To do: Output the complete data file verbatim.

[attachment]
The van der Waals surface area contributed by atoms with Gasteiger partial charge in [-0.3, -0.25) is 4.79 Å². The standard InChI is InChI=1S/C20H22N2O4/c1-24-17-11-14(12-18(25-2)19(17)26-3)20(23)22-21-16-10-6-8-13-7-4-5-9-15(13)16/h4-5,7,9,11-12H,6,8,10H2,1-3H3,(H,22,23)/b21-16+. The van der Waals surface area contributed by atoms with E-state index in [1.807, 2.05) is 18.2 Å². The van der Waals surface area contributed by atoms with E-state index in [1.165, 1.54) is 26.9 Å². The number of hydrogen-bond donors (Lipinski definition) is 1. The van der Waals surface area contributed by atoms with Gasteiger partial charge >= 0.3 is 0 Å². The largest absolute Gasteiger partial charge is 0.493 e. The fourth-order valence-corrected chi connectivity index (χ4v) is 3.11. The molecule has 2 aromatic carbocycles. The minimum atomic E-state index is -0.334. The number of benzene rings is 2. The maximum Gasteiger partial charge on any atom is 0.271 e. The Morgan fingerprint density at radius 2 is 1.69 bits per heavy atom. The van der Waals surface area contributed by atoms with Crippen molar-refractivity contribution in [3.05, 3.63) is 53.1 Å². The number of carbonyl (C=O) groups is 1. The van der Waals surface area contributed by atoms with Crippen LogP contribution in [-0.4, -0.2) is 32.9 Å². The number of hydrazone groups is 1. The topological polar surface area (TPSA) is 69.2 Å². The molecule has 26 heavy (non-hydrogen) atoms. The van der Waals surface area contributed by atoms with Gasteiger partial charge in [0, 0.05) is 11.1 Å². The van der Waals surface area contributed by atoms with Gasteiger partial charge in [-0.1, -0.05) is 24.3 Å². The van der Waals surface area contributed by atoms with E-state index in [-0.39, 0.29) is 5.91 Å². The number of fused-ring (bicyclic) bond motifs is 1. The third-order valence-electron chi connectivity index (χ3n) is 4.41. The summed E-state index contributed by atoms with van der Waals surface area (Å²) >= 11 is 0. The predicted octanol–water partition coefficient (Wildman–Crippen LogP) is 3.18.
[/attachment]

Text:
The van der Waals surface area contributed by atoms with Gasteiger partial charge in [-0.3, -0.25) is 4.79 Å². The standard InChI is InChI=1S/C20H22N2O4/c1-24-17-11-14(12-18(25-2)19(17)26-3)20(23)22-21-16-10-6-8-13-7-4-5-9-15(13)16/h4-5,7,9,11-12H,6,8,10H2,1-3H3,(H,22,23)/b21-16+. The van der Waals surface area contributed by atoms with E-state index in [1.807, 2.05) is 18.2 Å². The van der Waals surface area contributed by atoms with E-state index in [1.165, 1.54) is 26.9 Å². The number of hydrogen-bond donors (Lipinski definition) is 1. The van der Waals surface area contributed by atoms with Gasteiger partial charge >= 0.3 is 0 Å². The largest absolute Gasteiger partial charge is 0.493 e. The fourth-order valence-corrected chi connectivity index (χ4v) is 3.11. The molecule has 2 aromatic carbocycles. The minimum atomic E-state index is -0.334. The number of benzene rings is 2. The maximum Gasteiger partial charge on any atom is 0.271 e. The Morgan fingerprint density at radius 2 is 1.69 bits per heavy atom. The van der Waals surface area contributed by atoms with Crippen molar-refractivity contribution in [3.05, 3.63) is 53.1 Å². The number of carbonyl (C=O) groups is 1. The van der Waals surface area contributed by atoms with Crippen LogP contribution in [-0.4, -0.2) is 32.9 Å². The number of hydrazone groups is 1. The topological polar surface area (TPSA) is 69.2 Å². The molecule has 26 heavy (non-hydrogen) atoms. The van der Waals surface area contributed by atoms with Gasteiger partial charge in [0, 0.05) is 11.1 Å². The van der Waals surface area contributed by atoms with Gasteiger partial charge in [-0.1, -0.05) is 24.3 Å². The van der Waals surface area contributed by atoms with E-state index in [-0.39, 0.29) is 5.91 Å². The number of fused-ring (bicyclic) bond motifs is 1. The third-order valence-electron chi connectivity index (χ3n) is 4.41. The summed E-state index contributed by atoms with van der Waals surface area (Å²) >= 11 is 0. The predicted octanol–water partition coefficient (Wildman–Crippen LogP) is 3.18.